Jumble sales of the apocalypse: Spontaneous prayer
Simon Jenkins on spontaneous prayer
Churches differ from each other in a multitude of ways – whether their clergy dress up or dress down, whether they skip through five-minute sermonettes or endure hour-long blockbusters – but one of the biggest divides is whether they read out prayers from a book, or speak them from the heart.
I’ve got a lot of time for the ‘make it up as you go along’ school of prayer, but it can lead to some challenging moments, where you have to decide whether to laugh or say amen. Such as the Nigerian evangelist who prayed a kind of contortionist’s prayer before he preached at a Bible rally: ‘Lord, I stand on the authority you have placed on my shoulders.’ Or the prayer meeting where someone got carried away on a cloud of praise and found themselves declaring: ‘O Lord, we lift up the hem of your garment and gaze upon your glory.’ That’s when you can see the value of written-down prayers which have been fact-checked to make sure they don’t wander off into strange places.
Spontaneous prayer almost always goes hand in hand with something else – murmurs of encouragement. If you’ve ever prayed aloud in a hot and enthusiastic prayer meeting, it’s a terrific feeling, something like surfing, as you and your prayer shoot along, borne up on an exhilarating current of ‘Amen’s, ‘Praise God’s, ‘Maranatha’s and ‘Yes Lord’s, finally breaking in a great crashing wave of ‘Amen’s as you finish off and sit back down. Among the hubbub of hosannas and hallelujahs, you almost never hear someone going: ‘Hang on a bit, that can’t be right?’ – even when you’ve said something technically heretical, such as: ‘Jesus, thank you for sending your Son to save us.’
I’ve often sat in prayer meetings with my eyes closed trying to work out what they remind me of, and then one day it hit me. They sound like a herd of cows moving across a field, hoovering up the grass as they go. ‘Oh Lord, bless Jeff in his time of affliction,’ prays Daisy. ‘Mmmm,’ agrees Bella sympathetically. ‘MmmmmMMMM!’ moos Bob, a big man, his beefy arms raised in the air like a huge pair of bull horns. His interjection is like a cattle prod to the rear end, prompting a chorus of sympathetic moos from across the room. You can almost feel the soft turf under your feet and smell the fresh cowpats.
‘Dear Jesus, would you just really be with Anna right now?’ implores Angus, and his prayer triggers an outbreak of supportive lowing, plus a few bellows of praise. It’s not so much: ‘Do I hear an amen?’ as ‘Can I get a moo?’ God is moooving.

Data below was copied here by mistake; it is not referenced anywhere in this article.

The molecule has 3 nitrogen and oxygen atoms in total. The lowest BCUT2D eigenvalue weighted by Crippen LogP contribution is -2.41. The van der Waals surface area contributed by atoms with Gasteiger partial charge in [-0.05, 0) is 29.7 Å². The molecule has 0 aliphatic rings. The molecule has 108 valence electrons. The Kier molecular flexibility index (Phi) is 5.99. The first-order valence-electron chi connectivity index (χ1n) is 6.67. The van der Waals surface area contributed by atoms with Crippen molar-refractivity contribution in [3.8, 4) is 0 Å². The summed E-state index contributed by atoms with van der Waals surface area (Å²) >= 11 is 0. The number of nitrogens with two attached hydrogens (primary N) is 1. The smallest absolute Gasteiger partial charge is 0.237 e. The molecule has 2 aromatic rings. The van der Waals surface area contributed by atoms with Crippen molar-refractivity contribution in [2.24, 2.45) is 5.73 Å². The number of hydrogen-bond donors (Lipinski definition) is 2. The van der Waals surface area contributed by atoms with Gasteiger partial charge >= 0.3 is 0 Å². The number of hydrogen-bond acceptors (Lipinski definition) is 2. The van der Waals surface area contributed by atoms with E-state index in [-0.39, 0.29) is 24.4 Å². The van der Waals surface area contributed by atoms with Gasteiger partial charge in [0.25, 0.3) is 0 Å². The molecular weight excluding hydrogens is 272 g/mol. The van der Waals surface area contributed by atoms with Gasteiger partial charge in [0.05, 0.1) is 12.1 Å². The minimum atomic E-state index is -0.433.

Despite the wonderfully positive feeling of the prayer meeting, there are sometimes irritations. At one Pentecostal meeting, a friend of mine couldn’t help noticing that as people prayed, a woman kept calling out ‘Bless Him!’ at random moments, as though she was in a different meeting altogether. When the prayer time ended, the visiting preacher got up to speak and said: ‘You must excuse me, but I’ve got a frog in my throat this morning.’ ‘Bless Him!’ came in, bang on cue. Maybe God’s sense of humour is more mischievous than we imagine.
Far and away the most fascinating prayer time I’ve ever witnessed was the Sunday morning in 1994 when the Toronto Blessing splashed down at Holy Trinity Brompton (HTB – the epicentre of Alpha). The Blessing had broken out at the Toronto Airport Vineyard Church a few weeks earlier, complete with outbreaks of ‘holy laughter’. In no time, people were giggling, chairs were flying, grown ups were falling on the floor and literally rolling in the aisles with side-splitting laughter.
But there was more. Toronto wasn’t just about roaring with laughter. It was also about roaring like a lion, barking like a dog or braying like a donkey. Where the prayer meetings that I knew sounded like a day on the farm, the Toronto Blessing was a trip to the zoo. Although the HTB clergy bravely tried to tame all the hilarity and animal impressions by saying what it could all possibly mean (one explanation offered was: ‘I think the roaring is about Aslan’) the Blessing was eventually put back in its kennel.
A prison visitor once emailed to tell me about a prayer that went wrong during a visit to a penitentiary in Stillwater, Minnesota. ‘My brothers and I had sung in the chapel, and I closed in prayer: “Lord, bless and keep these guys here.”’ Afterwards, a lifer came up to him and said: ‘Thanks, brother. I appreciate your prayer. But be careful how you pray it next time.’
Simon Jenkins is Editor of shipoffools.com. His book, Jumble Sales of the Apocalypse (SPCK, 2017, £9.99) is available from urcshop.co.uk
This article was published in the March 2018 edition of Reform